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The me­te­oric rise of Chris Kelly has as­tounded a host of en­ter­tain­ment ob­servers and crit­ics. He’s gone from be­ing a writer for the since-can­celled satir­i­cal news show “The Onion News Network” to sit­ting at the draw­ing board of Lorne Michaels’ late night be­he­moth “Satur­day Night Live,” giv­ing life to time­less sketches like The Bey­gency and the hilarious US pres­i­den­tial de­bate cold opens. Just last month, Kelly was pro­moted to the post of co-head writer for “SNL,” mak­ing him the first openly gay head writer be­hind one of the might­i­est bas­tions in comedy.

The 33-year-old Sacra­mento, Calif. screen­writer is also mak­ing a big splash in the world of cinema with his di­rec­to­rial de­but “Other Peo­ple.” Star­ring “SNL” alum Molly Shan­non and Jesse Ple­mons, this dram­edy, which pre­miered at this year’s Sun­dance Film Fes­ti­val, is loosely based on Kelly and his late mother — and it is wow­ing crit­ics and film lovers alike. Shan­non is also be­ing lauded for her per­for­mance as Joanne, a wife and mother of three suf­fer­ing from cancer. There’s al­ready plenty of rum­blings out there of her po­ten­tially land­ing on the short list of Os­car nods.

At­lanta will get its chance to see the ac­claimed film at the 29th an­nual Out On Film Fes­ti­val, where pro­gram­mers have se­lected it as the Oct. 6 clos­ing night film. In my con­ver­sa­tion with the tal­ented writer/direc­tor, we dis­cuss his new post at “SNL,” the mak­ing of “Other Peo­ple” and the im­por­tance of LGBT film fes­ti­vals like Out On Film. “SNL,” mak­ing you the first ever openly gay writer to be in that post. How ex­cited are you about that?

It’s ex­cit­ing to be the head writer and it is a huge com­pli­ment. I know I wanna do a good job per­son­ally and for Lorne [Michaels] and the show, so it’s a huge honor and I’m very flat­tered and ex­cited. I hope I’ll do a good job.

“Other Peo­ple” pre­miered at Sun­dance, a feat that’s al­most im­pos­si­ble for most first­time film di­rec­tors. Were you at all sur­prised by it be­ing picked up by Sun­dance?

Oh yeah! I had no ex­pec­ta­tions. It was a huge sur­prise. When I wrote the script four or five years ago, I never had any in­ten­tion that it would get made, so ev­ery step of the process was very ex­cit­ing. The very fact that ac­tors were gonna do it, and then pro­duc­ers got on board, and we got to shoot it, and then it turned out well, and then Sun­dance — ev­ery step was such a huge, cool sur­prise.

A lot of peo­ple are al­ready talk­ing about Molly Shan­non be­ing an Os­car con­tender. What are your thoughts on that?

All of the attention and the write-ups she’s been get­ting for her per­for­mance are so lovely, be­cause she’s in­cred­i­ble. I knew from day one... that she was go­ing to give an in­cred­i­ble per­for­mance. And so it’s so cool now for other peo­ple to be see­ing her and in that sense, agree­ing.

What prompted you to write a screen­play loosely based on you and your mother?

The best way to put it is it’s not 100 per­cent au­to­bi­o­graph­i­cal, by any means. Ba­si­cally, the core of the movie is about my mother and the time I spent with her. When I wrote the script, I re­flected back on that time and I wasn’t try­ing to do a scene-byscene re-cre­ation that year. There are some things that are true-ish and there are some things that are fully made up. So I think peo­ple should look at the movie less as a documentary about my life and more of a fic­tional ver­sion of some true things about my mom and what she taught me.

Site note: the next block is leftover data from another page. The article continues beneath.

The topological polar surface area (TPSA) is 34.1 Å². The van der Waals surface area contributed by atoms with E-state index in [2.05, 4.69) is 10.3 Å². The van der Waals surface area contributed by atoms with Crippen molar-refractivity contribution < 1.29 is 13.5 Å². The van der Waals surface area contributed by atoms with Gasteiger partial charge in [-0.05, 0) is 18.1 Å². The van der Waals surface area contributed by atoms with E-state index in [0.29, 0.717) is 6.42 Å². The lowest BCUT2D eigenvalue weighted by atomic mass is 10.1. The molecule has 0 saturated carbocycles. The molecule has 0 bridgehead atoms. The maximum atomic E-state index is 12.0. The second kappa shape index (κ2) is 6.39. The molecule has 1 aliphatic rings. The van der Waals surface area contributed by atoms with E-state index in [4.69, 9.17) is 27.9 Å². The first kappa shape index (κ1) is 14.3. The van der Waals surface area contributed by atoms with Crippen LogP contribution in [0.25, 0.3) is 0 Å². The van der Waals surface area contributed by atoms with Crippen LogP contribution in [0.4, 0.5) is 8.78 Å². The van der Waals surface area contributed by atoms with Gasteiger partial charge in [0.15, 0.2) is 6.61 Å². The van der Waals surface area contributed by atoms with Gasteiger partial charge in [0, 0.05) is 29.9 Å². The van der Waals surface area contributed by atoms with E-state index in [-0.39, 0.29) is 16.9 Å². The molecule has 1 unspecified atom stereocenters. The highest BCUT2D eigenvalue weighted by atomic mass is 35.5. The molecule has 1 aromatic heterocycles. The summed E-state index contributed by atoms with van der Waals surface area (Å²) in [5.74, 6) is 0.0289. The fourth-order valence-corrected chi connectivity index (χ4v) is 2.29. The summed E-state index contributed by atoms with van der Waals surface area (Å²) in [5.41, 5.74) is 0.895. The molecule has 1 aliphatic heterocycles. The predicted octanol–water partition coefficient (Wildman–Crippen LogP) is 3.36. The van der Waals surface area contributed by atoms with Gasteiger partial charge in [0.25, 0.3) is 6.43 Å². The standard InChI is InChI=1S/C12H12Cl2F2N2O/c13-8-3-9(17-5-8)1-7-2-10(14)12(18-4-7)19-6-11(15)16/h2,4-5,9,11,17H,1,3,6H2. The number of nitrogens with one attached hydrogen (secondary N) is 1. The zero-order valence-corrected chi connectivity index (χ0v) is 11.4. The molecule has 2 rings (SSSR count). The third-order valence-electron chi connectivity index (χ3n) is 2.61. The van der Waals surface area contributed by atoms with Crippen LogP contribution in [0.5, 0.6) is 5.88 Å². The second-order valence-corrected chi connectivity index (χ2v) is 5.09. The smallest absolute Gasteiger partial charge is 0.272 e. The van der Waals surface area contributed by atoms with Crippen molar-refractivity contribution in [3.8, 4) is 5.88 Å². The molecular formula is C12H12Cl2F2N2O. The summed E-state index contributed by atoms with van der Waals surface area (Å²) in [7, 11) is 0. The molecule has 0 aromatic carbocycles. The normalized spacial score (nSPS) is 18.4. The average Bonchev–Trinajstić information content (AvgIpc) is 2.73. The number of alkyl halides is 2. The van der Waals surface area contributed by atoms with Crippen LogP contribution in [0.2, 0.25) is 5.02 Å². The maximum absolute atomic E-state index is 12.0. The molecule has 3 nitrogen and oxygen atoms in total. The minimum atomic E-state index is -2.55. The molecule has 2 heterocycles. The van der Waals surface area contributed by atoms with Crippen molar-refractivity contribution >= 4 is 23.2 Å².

How dif­fi­cult was it for you to blend comedy and this level of drama to­gether for the fea­ture?

It wasn’t too hard, just that I was writ­ing from what I know and writ­ing from a per­sonal ex­pe­ri­ence of be­ing home with my mom. My mom was funny, so was my fam­ily, and a lot about that year was funny. It wasn’t sad 24-7.

Re­liv­ing your mom’s pass­ing while writ­ing, di­rect­ing and shoot­ing this film, Out On Film presents ‘Other Peo­ple’

Thurs­day, Oct. 6 at 8:30 p.m. Land­mark Mid­town Art Cinema www.ou­t­on­film.org

was this like a mo­ment of emo­tional heal­ing for you?

I guess the an­swer is yes and no. Peo­ple have asked me this be­fore: Was this cathar­tic? And I don’t per­son­ally feel like I had demons that I needed to get un­der con­trol by writ­ing this movie (laughs). Ob­vi­ously there were a lot of hard days on the set while recre­at­ing some of the sad­der mo­ments of that ex­pe­ri­ence, but it was sort of nice and lovely. The cast was so great, the crew and my pro­duc­ers were so sup­port­ive. It was a nice way to re­mem­ber my mom and to put some of the things she taught me on screen.

How im­por­tant is it for LGBT film fes­ti­vals like Out On Film to ex­ist to­day?

I think it’s in­cred­i­bly im­por­tant. Just the very fact that they show­case sto­ries that may not be show­cased oth­er­wise. Ob­vi­ously there are some LGBT movies that also play at non-LGBT-cen­tric film fes­ti­vals, but the more, the bet­ter. We need more sto­ries and more sto­ry­telling. There’s also a nice sense of com­mu­nity.

“Other Peo­ple,” star­ring Jesse Ple­mons and Molly Shan­non, closes the Out On Film fes­ti­val on Thurs­day, Oct. 6. (Cour­tesy photo)

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